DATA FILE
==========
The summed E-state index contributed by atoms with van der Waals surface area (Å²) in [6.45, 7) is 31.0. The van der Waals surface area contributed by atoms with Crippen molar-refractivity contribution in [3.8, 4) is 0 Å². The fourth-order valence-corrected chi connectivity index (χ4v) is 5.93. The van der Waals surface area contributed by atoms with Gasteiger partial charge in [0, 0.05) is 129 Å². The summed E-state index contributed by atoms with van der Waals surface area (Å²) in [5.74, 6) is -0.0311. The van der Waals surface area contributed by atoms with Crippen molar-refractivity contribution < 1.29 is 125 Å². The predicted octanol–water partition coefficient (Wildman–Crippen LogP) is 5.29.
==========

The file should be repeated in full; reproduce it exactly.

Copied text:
The summed E-state index contributed by atoms with van der Waals surface area (Å²) in [6.45, 7) is 31.0. The van der Waals surface area contributed by atoms with Crippen molar-refractivity contribution in [3.8, 4) is 0 Å². The fourth-order valence-corrected chi connectivity index (χ4v) is 5.93. The van der Waals surface area contributed by atoms with Gasteiger partial charge in [0, 0.05) is 129 Å². The summed E-state index contributed by atoms with van der Waals surface area (Å²) in [5.74, 6) is -0.0311. The van der Waals surface area contributed by atoms with Crippen molar-refractivity contribution < 1.29 is 125 Å². The predicted octanol–water partition coefficient (Wildman–Crippen LogP) is 5.29.